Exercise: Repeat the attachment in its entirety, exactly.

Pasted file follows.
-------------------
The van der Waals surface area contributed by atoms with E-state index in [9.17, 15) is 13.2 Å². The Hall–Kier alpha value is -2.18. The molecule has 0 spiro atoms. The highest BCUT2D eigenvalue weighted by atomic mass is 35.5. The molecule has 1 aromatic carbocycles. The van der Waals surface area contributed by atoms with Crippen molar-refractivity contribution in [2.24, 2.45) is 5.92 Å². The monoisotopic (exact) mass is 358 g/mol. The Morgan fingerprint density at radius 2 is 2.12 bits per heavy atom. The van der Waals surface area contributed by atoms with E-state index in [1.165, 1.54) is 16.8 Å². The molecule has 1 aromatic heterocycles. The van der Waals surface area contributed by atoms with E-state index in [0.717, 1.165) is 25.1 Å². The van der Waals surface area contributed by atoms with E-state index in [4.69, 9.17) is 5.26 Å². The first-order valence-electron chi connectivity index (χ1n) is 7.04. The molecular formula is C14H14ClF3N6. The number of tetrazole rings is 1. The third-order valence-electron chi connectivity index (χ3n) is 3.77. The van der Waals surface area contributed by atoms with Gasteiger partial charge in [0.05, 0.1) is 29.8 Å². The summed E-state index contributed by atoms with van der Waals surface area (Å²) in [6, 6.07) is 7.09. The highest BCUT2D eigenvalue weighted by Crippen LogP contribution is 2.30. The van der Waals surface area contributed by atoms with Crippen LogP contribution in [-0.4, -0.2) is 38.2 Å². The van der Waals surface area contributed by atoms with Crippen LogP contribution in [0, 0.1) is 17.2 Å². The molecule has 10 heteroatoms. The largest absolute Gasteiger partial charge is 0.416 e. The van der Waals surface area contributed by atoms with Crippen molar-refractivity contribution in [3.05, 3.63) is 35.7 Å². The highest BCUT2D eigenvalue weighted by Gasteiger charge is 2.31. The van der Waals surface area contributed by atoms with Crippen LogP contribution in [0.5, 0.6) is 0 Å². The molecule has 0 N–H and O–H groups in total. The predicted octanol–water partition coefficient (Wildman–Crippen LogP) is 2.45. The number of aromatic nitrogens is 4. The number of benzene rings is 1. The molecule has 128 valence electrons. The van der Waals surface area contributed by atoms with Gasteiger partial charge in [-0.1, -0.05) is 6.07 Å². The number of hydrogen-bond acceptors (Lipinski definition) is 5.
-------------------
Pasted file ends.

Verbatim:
The van der Waals surface area contributed by atoms with E-state index in [9.17, 15) is 13.2 Å². The Hall–Kier alpha value is -2.18. The molecule has 0 spiro atoms. The highest BCUT2D eigenvalue weighted by atomic mass is 35.5. The molecule has 1 aromatic carbocycles. The van der Waals surface area contributed by atoms with Crippen molar-refractivity contribution in [2.24, 2.45) is 5.92 Å². The monoisotopic (exact) mass is 358 g/mol. The Morgan fingerprint density at radius 2 is 2.12 bits per heavy atom. The van der Waals surface area contributed by atoms with E-state index in [1.165, 1.54) is 16.8 Å². The molecule has 1 aromatic heterocycles. The van der Waals surface area contributed by atoms with E-state index in [0.717, 1.165) is 25.1 Å². The van der Waals surface area contributed by atoms with E-state index in [4.69, 9.17) is 5.26 Å². The first-order valence-electron chi connectivity index (χ1n) is 7.04. The molecular formula is C14H14ClF3N6. The number of tetrazole rings is 1. The third-order valence-electron chi connectivity index (χ3n) is 3.77. The van der Waals surface area contributed by atoms with Gasteiger partial charge in [0.05, 0.1) is 29.8 Å². The summed E-state index contributed by atoms with van der Waals surface area (Å²) in [6, 6.07) is 7.09. The highest BCUT2D eigenvalue weighted by Crippen LogP contribution is 2.30. The van der Waals surface area contributed by atoms with Crippen LogP contribution in [-0.4, -0.2) is 38.2 Å². The van der Waals surface area contributed by atoms with Crippen LogP contribution in [0, 0.1) is 17.2 Å². The molecule has 10 heteroatoms. The largest absolute Gasteiger partial charge is 0.416 e. The van der Waals surface area contributed by atoms with Crippen molar-refractivity contribution in [3.05, 3.63) is 35.7 Å². The highest BCUT2D eigenvalue weighted by Gasteiger charge is 2.31. The van der Waals surface area contributed by atoms with Crippen LogP contribution in [0.5, 0.6) is 0 Å². The molecule has 0 N–H and O–H groups in total. The predicted octanol–water partition coefficient (Wildman–Crippen LogP) is 2.45. The number of aromatic nitrogens is 4. The number of benzene rings is 1. The molecule has 128 valence electrons. The van der Waals surface area contributed by atoms with Gasteiger partial charge in [-0.1, -0.05) is 6.07 Å². The number of hydrogen-bond acceptors (Lipinski definition) is 5.